Part 3: The Conclusion The conclusion is what will stick in the minds of your audience. Quickly summarize who your loved one was and why you admired him or her so much. You might even make a statement to him or her, saying the ‘final’ thing you’d like to say, like this: “Janet, you were such a great role model. Your zest for life and your amazing insights into what make others ‘tick’ inspired all of us. You will be missed, but you will never be forgotten. We love you and always will.” It is an amazing honor to be one of the people chosen to say the final words of farewell to a loved one. Take that honor and do the very best you can through thought and organization and writing and speech.
After your Eulogy is Written
Editing The eulogy is written. Great. Now it’s time to look it over and make adjustments and tweak it to perfection. Proofread it – several times. Read it aloud – several times. This will two things. It will bring to light any errors in speech or organization and it will allow you to become familiar enough with what you are going to say that it won’t be so emotional when you are actually making the speech. That is a very real issue. Even when you know what you are going to say, when you actually say those words to an audience, emotions can run high. After you’ve looked over the finished, edited version, give it to someone for a final check to make sure you didn’t overlook anything and that everything is clear. Amazingly, sometimes when we think we’ve made a point, to a third party it is obscure. Having another person check it over will be extremely helpful.
Memorization Some people can memorize their eulogy. Some will want to have it on note cards containing the main points and some crisp phrases. Most will read it word for word from a manuscript. You’ll have to decide which is best for you. There is no shame in reading it word for word. This is the most common choice unless you have been trained in rhetoric or acting. For most people memorization is impossible or extremely difficult. And even if you can memorize the entire eulogy, presenting it in a conversational tone is a challenge.
Delivery It is said that public speaking is a more common fear than heights, spiders, or open water. This does not have to be the case for you. Grappling with a fear of speaking can be especially difficult during an emotional time like a funeral or memorial service. Here are a few tips to help you:
Slow your speech down significantly. We tend to speak faster when nervous. You can control this by moving through your speech at a deliberately slower pace. It may feel strange at first, but it will prevent you from losing your audience’s attention or sounding rushed.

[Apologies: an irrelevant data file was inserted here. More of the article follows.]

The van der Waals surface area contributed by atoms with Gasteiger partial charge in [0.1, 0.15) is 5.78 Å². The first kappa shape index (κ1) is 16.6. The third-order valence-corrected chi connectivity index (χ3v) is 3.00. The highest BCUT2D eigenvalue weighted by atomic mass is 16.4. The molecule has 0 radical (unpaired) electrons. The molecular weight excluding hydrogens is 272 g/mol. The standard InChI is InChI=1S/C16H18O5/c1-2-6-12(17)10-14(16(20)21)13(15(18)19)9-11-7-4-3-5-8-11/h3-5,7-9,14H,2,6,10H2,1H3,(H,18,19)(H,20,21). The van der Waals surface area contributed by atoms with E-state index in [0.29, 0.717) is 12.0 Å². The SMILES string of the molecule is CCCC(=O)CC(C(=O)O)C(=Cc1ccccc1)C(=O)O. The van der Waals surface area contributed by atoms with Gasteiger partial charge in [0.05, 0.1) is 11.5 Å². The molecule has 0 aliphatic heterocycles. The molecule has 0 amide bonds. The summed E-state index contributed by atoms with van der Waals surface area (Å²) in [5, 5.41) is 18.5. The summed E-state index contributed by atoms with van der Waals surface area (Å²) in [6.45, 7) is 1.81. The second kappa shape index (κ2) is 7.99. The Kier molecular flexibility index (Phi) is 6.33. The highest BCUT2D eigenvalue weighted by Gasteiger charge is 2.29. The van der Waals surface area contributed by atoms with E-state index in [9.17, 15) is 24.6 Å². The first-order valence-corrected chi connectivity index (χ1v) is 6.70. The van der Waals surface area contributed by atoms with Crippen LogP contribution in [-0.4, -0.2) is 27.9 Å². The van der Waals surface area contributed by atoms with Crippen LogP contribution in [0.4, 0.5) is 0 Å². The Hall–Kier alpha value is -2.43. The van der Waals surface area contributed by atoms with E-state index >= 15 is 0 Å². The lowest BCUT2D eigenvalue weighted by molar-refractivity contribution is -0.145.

Allow for mistakes. It is perfectly natural to miss a word, lose your place, or stumble a bit. When you do, pause for a moment to regain your footing, and move on. Every person in the room understands how stressful public speaking can be, especially in the form of a eulogy. They admire the fact that you are standing up there doing something they would never be able to do. This will be an especially forgiving crowd, given the circumstances.
Vary your eye contact. Scan the room. Don’t look down or away for too long, though. Direct eye contact with an individual can offer a more intimate feeling to the speech and often individuals will give you positive, non-verbal feedback that can be immensely encouraging.
Speak clearly and enunciate. There is no real purpose to writing a beautiful eulogy to your friend if his or her loved ones cannot understand it. It is best to practice at the lecturn before the crowd arrives if possible. Some funeral homes will be without a sound system. In this case, be certain to speak louder than you would expect is necessary.
After Your Eulogy is Delivered Your loved one would be proud. Take a moment to pat yourself on the back for completing a very difficult and emotionally demanding speech about someone you’ve loved. Congratulations. Eulogy writing is difficult. Don’t hesitate to give us a call and ask for help. We can have a great eulogy in your hands within twenty four hours. TheEulogyWriters.com
The Eulogy Writers 4100 Old Dominion Dr. West Bloomfield, MI 48323
Writers: Steve Schafer, Ralph DiBiasio-Snyder, Abi Galeas, Miriam Hill Steve's Personal Cell Phone: (734) 846-3072 Our email address is: Write4Me@TheEulogyWriters.com